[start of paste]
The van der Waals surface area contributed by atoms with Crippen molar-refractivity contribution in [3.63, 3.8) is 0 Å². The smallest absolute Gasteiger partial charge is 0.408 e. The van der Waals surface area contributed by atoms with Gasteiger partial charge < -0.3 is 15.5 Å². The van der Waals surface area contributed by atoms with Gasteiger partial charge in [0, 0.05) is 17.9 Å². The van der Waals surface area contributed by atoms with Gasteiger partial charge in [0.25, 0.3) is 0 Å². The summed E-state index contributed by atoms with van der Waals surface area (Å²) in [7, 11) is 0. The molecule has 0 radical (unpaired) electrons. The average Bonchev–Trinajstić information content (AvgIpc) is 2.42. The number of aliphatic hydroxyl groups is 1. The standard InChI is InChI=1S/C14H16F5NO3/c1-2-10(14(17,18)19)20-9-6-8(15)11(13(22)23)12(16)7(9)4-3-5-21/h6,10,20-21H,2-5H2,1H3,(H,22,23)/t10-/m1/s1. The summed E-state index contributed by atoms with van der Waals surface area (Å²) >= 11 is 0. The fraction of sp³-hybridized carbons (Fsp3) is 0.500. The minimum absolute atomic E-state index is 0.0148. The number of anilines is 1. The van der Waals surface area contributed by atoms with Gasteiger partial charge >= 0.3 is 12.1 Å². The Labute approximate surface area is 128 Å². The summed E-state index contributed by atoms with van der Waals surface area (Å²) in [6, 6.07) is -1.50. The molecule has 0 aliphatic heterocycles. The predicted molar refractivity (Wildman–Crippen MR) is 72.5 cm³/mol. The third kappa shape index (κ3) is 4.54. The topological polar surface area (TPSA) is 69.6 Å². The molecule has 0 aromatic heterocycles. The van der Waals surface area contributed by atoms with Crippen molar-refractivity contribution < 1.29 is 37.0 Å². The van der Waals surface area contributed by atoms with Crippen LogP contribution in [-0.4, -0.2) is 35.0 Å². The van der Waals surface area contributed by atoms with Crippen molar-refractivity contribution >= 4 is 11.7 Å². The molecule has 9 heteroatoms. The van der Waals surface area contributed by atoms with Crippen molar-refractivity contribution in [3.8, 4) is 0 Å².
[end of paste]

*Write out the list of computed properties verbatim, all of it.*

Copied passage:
The van der Waals surface area contributed by atoms with Crippen molar-refractivity contribution in [3.63, 3.8) is 0 Å². The smallest absolute Gasteiger partial charge is 0.408 e. The van der Waals surface area contributed by atoms with Gasteiger partial charge < -0.3 is 15.5 Å². The van der Waals surface area contributed by atoms with Gasteiger partial charge in [0, 0.05) is 17.9 Å². The van der Waals surface area contributed by atoms with Gasteiger partial charge in [0.25, 0.3) is 0 Å². The summed E-state index contributed by atoms with van der Waals surface area (Å²) in [7, 11) is 0. The molecule has 0 radical (unpaired) electrons. The average Bonchev–Trinajstić information content (AvgIpc) is 2.42. The number of aliphatic hydroxyl groups is 1. The standard InChI is InChI=1S/C14H16F5NO3/c1-2-10(14(17,18)19)20-9-6-8(15)11(13(22)23)12(16)7(9)4-3-5-21/h6,10,20-21H,2-5H2,1H3,(H,22,23)/t10-/m1/s1. The summed E-state index contributed by atoms with van der Waals surface area (Å²) >= 11 is 0. The fraction of sp³-hybridized carbons (Fsp3) is 0.500. The minimum absolute atomic E-state index is 0.0148. The number of anilines is 1. The van der Waals surface area contributed by atoms with Gasteiger partial charge >= 0.3 is 12.1 Å². The Labute approximate surface area is 128 Å². The summed E-state index contributed by atoms with van der Waals surface area (Å²) in [6, 6.07) is -1.50. The molecule has 0 aliphatic heterocycles. The predicted molar refractivity (Wildman–Crippen MR) is 72.5 cm³/mol. The third kappa shape index (κ3) is 4.54. The topological polar surface area (TPSA) is 69.6 Å². The molecule has 0 aromatic heterocycles. The van der Waals surface area contributed by atoms with Crippen molar-refractivity contribution < 1.29 is 37.0 Å². The van der Waals surface area contributed by atoms with Crippen LogP contribution in [-0.4, -0.2) is 35.0 Å². The van der Waals surface area contributed by atoms with Crippen molar-refractivity contribution >= 4 is 11.7 Å². The molecule has 9 heteroatoms. The van der Waals surface area contributed by atoms with Crippen molar-refractivity contribution in [3.8, 4) is 0 Å².